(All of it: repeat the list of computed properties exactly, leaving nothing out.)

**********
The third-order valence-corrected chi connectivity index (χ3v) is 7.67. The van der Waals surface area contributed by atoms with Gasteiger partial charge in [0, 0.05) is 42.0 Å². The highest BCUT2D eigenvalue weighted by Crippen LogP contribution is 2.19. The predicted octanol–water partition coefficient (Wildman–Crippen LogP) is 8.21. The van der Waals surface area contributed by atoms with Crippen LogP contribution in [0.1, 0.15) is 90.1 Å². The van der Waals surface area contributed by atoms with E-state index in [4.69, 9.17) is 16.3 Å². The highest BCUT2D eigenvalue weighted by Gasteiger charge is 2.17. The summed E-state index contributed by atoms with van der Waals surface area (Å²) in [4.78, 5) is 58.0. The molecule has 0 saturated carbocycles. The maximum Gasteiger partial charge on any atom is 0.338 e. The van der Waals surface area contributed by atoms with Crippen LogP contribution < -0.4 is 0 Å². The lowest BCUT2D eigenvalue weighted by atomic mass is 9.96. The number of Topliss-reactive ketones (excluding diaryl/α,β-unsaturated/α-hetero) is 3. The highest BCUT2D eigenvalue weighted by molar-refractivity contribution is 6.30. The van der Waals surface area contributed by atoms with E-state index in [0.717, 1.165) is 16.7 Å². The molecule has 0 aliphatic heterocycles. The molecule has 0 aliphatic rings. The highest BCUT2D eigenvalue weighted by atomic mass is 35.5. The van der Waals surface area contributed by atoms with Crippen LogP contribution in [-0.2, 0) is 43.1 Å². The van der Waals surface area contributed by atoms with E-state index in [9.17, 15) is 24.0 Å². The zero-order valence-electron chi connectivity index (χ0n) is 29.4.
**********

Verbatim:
The third-order valence-corrected chi connectivity index (χ3v) is 7.67. The van der Waals surface area contributed by atoms with Gasteiger partial charge in [0, 0.05) is 42.0 Å². The highest BCUT2D eigenvalue weighted by Crippen LogP contribution is 2.19. The predicted octanol–water partition coefficient (Wildman–Crippen LogP) is 8.21. The van der Waals surface area contributed by atoms with Crippen LogP contribution in [0.1, 0.15) is 90.1 Å². The van der Waals surface area contributed by atoms with E-state index in [4.69, 9.17) is 16.3 Å². The highest BCUT2D eigenvalue weighted by Gasteiger charge is 2.17. The summed E-state index contributed by atoms with van der Waals surface area (Å²) in [4.78, 5) is 58.0. The molecule has 0 saturated carbocycles. The maximum Gasteiger partial charge on any atom is 0.338 e. The van der Waals surface area contributed by atoms with Crippen LogP contribution < -0.4 is 0 Å². The lowest BCUT2D eigenvalue weighted by atomic mass is 9.96. The number of Topliss-reactive ketones (excluding diaryl/α,β-unsaturated/α-hetero) is 3. The highest BCUT2D eigenvalue weighted by molar-refractivity contribution is 6.30. The van der Waals surface area contributed by atoms with E-state index in [0.717, 1.165) is 16.7 Å². The molecule has 0 aliphatic heterocycles. The molecule has 0 aliphatic rings. The highest BCUT2D eigenvalue weighted by atomic mass is 35.5. The van der Waals surface area contributed by atoms with Crippen LogP contribution in [-0.2, 0) is 43.1 Å². The van der Waals surface area contributed by atoms with E-state index in [9.17, 15) is 24.0 Å². The zero-order valence-electron chi connectivity index (χ0n) is 29.4.